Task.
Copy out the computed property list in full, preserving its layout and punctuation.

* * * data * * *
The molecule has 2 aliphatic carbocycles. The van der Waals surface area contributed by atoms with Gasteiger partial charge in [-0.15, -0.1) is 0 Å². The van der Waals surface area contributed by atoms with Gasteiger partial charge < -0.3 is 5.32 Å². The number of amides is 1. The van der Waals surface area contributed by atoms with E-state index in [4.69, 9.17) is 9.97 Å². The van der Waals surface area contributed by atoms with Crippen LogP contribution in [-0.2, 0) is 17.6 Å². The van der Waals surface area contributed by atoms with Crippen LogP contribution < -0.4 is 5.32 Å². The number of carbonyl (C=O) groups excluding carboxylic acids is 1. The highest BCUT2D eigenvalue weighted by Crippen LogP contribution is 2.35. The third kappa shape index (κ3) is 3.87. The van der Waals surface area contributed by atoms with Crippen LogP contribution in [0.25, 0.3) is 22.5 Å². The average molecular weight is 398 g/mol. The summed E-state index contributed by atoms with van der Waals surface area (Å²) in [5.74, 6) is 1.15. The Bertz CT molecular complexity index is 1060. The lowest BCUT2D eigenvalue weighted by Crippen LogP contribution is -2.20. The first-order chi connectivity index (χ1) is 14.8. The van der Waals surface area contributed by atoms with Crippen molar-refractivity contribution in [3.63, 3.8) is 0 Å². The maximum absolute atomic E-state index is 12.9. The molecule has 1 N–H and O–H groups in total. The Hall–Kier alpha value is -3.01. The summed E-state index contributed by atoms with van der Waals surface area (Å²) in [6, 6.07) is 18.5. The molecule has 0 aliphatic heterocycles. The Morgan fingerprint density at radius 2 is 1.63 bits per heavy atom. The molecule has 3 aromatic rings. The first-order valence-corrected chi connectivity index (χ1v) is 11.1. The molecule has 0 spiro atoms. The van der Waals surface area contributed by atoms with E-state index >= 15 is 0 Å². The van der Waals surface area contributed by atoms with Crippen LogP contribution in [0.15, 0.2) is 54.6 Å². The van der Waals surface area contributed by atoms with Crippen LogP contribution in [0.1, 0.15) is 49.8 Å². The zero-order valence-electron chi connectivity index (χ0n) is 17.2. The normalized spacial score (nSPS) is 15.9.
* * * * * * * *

The molecule has 2 aliphatic carbocycles. The van der Waals surface area contributed by atoms with Gasteiger partial charge in [-0.15, -0.1) is 0 Å². The van der Waals surface area contributed by atoms with Gasteiger partial charge < -0.3 is 5.32 Å². The number of amides is 1. The van der Waals surface area contributed by atoms with E-state index in [4.69, 9.17) is 9.97 Å². The van der Waals surface area contributed by atoms with Crippen LogP contribution in [-0.2, 0) is 17.6 Å². The van der Waals surface area contributed by atoms with Crippen LogP contribution < -0.4 is 5.32 Å². The number of carbonyl (C=O) groups excluding carboxylic acids is 1. The highest BCUT2D eigenvalue weighted by Crippen LogP contribution is 2.35. The third kappa shape index (κ3) is 3.87. The van der Waals surface area contributed by atoms with Crippen LogP contribution in [0.25, 0.3) is 22.5 Å². The average molecular weight is 398 g/mol. The summed E-state index contributed by atoms with van der Waals surface area (Å²) in [5.74, 6) is 1.15. The Bertz CT molecular complexity index is 1060. The lowest BCUT2D eigenvalue weighted by Crippen LogP contribution is -2.20. The first-order chi connectivity index (χ1) is 14.8. The van der Waals surface area contributed by atoms with Crippen molar-refractivity contribution in [3.63, 3.8) is 0 Å². The maximum absolute atomic E-state index is 12.9. The molecule has 1 N–H and O–H groups in total. The Hall–Kier alpha value is -3.01. The summed E-state index contributed by atoms with van der Waals surface area (Å²) in [6, 6.07) is 18.5. The molecule has 0 aliphatic heterocycles. The Morgan fingerprint density at radius 2 is 1.63 bits per heavy atom. The molecule has 3 aromatic rings. The first-order valence-corrected chi connectivity index (χ1v) is 11.1. The molecule has 0 spiro atoms. The van der Waals surface area contributed by atoms with E-state index >= 15 is 0 Å². The van der Waals surface area contributed by atoms with Crippen LogP contribution in [0.15, 0.2) is 54.6 Å². The van der Waals surface area contributed by atoms with Crippen LogP contribution in [0.1, 0.15) is 49.8 Å². The zero-order valence-electron chi connectivity index (χ0n) is 17.2. The normalized spacial score (nSPS) is 15.9.